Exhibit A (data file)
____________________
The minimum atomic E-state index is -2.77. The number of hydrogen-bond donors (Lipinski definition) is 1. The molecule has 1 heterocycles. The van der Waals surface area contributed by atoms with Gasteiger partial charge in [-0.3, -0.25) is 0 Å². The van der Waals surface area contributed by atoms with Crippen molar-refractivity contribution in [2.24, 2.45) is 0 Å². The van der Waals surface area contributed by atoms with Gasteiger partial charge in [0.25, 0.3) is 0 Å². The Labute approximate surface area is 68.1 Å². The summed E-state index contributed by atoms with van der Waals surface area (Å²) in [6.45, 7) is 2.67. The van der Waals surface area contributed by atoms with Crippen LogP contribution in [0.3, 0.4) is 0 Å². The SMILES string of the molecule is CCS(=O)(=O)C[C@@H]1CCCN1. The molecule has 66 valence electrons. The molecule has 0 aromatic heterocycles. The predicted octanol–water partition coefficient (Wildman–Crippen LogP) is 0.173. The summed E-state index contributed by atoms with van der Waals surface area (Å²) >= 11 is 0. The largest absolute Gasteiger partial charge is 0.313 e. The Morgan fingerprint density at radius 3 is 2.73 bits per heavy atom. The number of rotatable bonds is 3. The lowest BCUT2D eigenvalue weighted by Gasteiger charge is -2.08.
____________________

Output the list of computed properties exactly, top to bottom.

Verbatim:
The minimum atomic E-state index is -2.77. The number of hydrogen-bond donors (Lipinski definition) is 1. The molecule has 1 heterocycles. The van der Waals surface area contributed by atoms with Gasteiger partial charge in [-0.3, -0.25) is 0 Å². The van der Waals surface area contributed by atoms with Crippen molar-refractivity contribution in [2.24, 2.45) is 0 Å². The van der Waals surface area contributed by atoms with Gasteiger partial charge in [0.25, 0.3) is 0 Å². The Labute approximate surface area is 68.1 Å². The summed E-state index contributed by atoms with van der Waals surface area (Å²) in [6.45, 7) is 2.67. The van der Waals surface area contributed by atoms with Crippen LogP contribution in [0.3, 0.4) is 0 Å². The SMILES string of the molecule is CCS(=O)(=O)C[C@@H]1CCCN1. The molecule has 66 valence electrons. The molecule has 0 aromatic heterocycles. The predicted octanol–water partition coefficient (Wildman–Crippen LogP) is 0.173. The summed E-state index contributed by atoms with van der Waals surface area (Å²) >= 11 is 0. The largest absolute Gasteiger partial charge is 0.313 e. The Morgan fingerprint density at radius 3 is 2.73 bits per heavy atom. The number of rotatable bonds is 3. The lowest BCUT2D eigenvalue weighted by Gasteiger charge is -2.08.